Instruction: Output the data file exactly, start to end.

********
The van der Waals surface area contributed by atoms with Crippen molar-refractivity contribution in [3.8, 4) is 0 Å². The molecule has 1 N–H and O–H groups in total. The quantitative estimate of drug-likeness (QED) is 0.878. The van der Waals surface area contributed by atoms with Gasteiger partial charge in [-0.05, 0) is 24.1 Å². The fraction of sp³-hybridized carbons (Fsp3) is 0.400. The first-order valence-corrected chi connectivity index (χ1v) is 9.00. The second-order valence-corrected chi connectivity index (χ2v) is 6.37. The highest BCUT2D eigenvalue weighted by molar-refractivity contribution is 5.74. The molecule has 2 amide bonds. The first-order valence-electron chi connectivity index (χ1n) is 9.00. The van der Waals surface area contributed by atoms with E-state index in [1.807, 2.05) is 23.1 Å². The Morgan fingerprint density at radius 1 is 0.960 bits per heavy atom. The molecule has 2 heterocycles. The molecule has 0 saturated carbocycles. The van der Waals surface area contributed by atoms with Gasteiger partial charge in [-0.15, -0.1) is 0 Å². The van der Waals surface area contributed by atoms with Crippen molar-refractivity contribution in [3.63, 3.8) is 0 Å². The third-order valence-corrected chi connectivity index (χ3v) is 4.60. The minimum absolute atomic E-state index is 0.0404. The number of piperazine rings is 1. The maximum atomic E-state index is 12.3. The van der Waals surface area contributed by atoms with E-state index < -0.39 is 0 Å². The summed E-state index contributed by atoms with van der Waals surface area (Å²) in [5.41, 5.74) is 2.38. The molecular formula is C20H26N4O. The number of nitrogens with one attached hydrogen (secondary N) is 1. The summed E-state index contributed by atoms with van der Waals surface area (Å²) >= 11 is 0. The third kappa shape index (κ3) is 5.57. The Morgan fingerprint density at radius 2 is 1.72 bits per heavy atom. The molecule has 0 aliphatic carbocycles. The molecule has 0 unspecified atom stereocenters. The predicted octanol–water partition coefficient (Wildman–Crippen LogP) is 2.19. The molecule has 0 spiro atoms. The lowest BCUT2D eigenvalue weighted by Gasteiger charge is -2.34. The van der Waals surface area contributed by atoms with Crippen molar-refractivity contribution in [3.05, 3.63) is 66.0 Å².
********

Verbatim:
The van der Waals surface area contributed by atoms with Crippen molar-refractivity contribution in [3.8, 4) is 0 Å². The molecule has 1 N–H and O–H groups in total. The quantitative estimate of drug-likeness (QED) is 0.878. The van der Waals surface area contributed by atoms with Gasteiger partial charge in [-0.05, 0) is 24.1 Å². The fraction of sp³-hybridized carbons (Fsp3) is 0.400. The first-order valence-corrected chi connectivity index (χ1v) is 9.00. The second-order valence-corrected chi connectivity index (χ2v) is 6.37. The highest BCUT2D eigenvalue weighted by molar-refractivity contribution is 5.74. The molecule has 2 amide bonds. The first-order valence-electron chi connectivity index (χ1n) is 9.00. The van der Waals surface area contributed by atoms with E-state index in [1.807, 2.05) is 23.1 Å². The Morgan fingerprint density at radius 1 is 0.960 bits per heavy atom. The molecule has 2 heterocycles. The molecule has 0 saturated carbocycles. The van der Waals surface area contributed by atoms with Gasteiger partial charge in [-0.15, -0.1) is 0 Å². The van der Waals surface area contributed by atoms with Crippen molar-refractivity contribution in [3.63, 3.8) is 0 Å². The third-order valence-corrected chi connectivity index (χ3v) is 4.60. The minimum absolute atomic E-state index is 0.0404. The number of piperazine rings is 1. The maximum atomic E-state index is 12.3. The van der Waals surface area contributed by atoms with E-state index < -0.39 is 0 Å². The summed E-state index contributed by atoms with van der Waals surface area (Å²) in [5.41, 5.74) is 2.38. The molecular formula is C20H26N4O. The number of nitrogens with one attached hydrogen (secondary N) is 1. The summed E-state index contributed by atoms with van der Waals surface area (Å²) >= 11 is 0. The third kappa shape index (κ3) is 5.57. The Morgan fingerprint density at radius 2 is 1.72 bits per heavy atom. The molecule has 0 aliphatic carbocycles. The molecule has 0 unspecified atom stereocenters. The predicted octanol–water partition coefficient (Wildman–Crippen LogP) is 2.19. The molecule has 0 spiro atoms. The lowest BCUT2D eigenvalue weighted by Gasteiger charge is -2.34. The van der Waals surface area contributed by atoms with Crippen molar-refractivity contribution in [3.05, 3.63) is 66.0 Å².